Tokyo Gas teams with UK’s Centrica to cut LNG shipping costs

Tokyo Gas teams with UK’s Centrica to cut LNG shipping costs

Tokyo Gas and major British utility Centrica will start swapping liquefied natural gas next year in an arrangement designed to lower costs of transporting the fuel to their respective customers.

The deal will involve the Japanese city gas company supplying LNG sourced in the U.S. to Centrica, and the U.K. utility providing Asian LNG to Tokyo Gas. Actual swap volumes will change depending on regional and seasonal demand.

Tokyo Gas has signed a roughly 20-year contract to procure a shale gas output from the Cove Point LNG project in the U.S. state of Maryland. Annual supply to Centrica likely will reach up to 1.4 million tons, or about 10% of Tokyo Gas’ expected procurement.

Shipping LNG from the U.S. East Coast to Japan requires tankers to go through the Panama Canal and sail across the Pacific Ocean. “Because tolls for the Panama Canal are expensive, bringing LNG [from the Cove Point LNG project] to Japan may not make economic sense depending on fuel costs,” an official at a foreign consulting firm in Japan said.

By swapping LNG that Centrica procures in Asia with LNG from the Cove Point project, Tokyo Gas could cut transportation costs by tens of millions to hundreds of millions of yen (10 million yen = $90,160) per shipment.

The Japanese utility procured almost 14 million tons of LNG in fiscal 2015, up by more than 20% from five years earlier. The company’s LNG procurement from the U.S. will commence next year. Its total procurement volume of U.S. LNG is projected to reach at least 2 million tons a year by 2020.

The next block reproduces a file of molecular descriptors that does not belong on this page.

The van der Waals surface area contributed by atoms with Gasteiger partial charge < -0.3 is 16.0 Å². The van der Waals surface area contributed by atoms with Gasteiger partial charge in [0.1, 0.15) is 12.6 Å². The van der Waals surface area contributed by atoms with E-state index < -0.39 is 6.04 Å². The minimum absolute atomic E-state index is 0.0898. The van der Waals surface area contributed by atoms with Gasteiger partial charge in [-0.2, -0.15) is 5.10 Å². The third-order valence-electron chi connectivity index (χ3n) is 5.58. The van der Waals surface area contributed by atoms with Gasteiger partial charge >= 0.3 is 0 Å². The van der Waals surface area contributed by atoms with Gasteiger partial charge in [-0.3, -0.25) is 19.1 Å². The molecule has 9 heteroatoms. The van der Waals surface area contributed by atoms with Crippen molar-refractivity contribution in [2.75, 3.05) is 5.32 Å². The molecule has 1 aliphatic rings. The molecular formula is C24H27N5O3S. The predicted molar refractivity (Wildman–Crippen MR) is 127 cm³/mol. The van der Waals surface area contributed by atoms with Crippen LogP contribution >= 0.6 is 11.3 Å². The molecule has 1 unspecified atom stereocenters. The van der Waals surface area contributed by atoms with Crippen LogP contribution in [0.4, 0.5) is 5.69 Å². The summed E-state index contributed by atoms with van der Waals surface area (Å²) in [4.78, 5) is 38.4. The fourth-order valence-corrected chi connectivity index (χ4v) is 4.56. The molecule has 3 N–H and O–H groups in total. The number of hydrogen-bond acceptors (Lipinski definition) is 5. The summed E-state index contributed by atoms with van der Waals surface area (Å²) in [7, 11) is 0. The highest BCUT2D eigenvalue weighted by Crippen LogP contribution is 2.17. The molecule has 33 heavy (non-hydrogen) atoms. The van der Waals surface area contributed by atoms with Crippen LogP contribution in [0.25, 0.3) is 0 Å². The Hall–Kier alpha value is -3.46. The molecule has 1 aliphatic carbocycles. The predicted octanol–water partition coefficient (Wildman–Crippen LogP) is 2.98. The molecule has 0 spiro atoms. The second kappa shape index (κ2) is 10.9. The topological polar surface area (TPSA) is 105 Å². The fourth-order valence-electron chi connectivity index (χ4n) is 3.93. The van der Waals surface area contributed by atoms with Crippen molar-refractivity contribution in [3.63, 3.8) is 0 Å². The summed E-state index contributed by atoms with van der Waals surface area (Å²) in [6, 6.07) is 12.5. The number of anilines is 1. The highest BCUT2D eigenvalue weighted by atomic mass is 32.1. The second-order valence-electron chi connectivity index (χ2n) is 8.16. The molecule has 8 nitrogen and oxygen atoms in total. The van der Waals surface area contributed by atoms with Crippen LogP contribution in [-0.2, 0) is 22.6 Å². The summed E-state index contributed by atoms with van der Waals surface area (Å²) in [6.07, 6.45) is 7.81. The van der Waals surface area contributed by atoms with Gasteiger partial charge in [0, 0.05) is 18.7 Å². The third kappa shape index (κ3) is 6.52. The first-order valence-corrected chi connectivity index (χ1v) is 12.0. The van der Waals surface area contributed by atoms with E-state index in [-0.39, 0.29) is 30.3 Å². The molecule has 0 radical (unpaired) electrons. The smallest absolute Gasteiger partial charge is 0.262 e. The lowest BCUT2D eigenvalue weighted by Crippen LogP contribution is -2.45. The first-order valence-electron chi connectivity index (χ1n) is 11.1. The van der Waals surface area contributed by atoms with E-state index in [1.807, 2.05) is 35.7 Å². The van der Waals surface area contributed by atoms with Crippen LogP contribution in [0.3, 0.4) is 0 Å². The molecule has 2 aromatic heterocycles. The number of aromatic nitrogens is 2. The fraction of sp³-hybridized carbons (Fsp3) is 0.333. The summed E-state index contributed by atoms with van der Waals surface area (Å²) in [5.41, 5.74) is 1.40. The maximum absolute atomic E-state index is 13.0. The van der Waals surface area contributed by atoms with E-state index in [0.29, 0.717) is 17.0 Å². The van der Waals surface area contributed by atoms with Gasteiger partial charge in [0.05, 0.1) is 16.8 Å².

In an effort to spread its procurement channels in Southeast Asia to Australia and the U.S., Tokyo Gas is stepping up efforts to tie up with state-run utilities in Vietnam, Indonesia and elsewhere, with an eye toward building and operating LNG plants. Some of the LNG that Tokyo Gas will receive through the swap agreement with Centrica may be supplied to partner utilities in Southeast Asia depending on demand in Japan.

Due to stricter safety rules adopted after the Fukushima nuclear disaster in 2011, many nuclear power stations in Japan still remain idle. Since this has increased the importance of LNG for the country, other Japanese utilities have also been diversifying their procurement channels for the fuel. Those utilities likely will seek similar swap deals with overseas peers.

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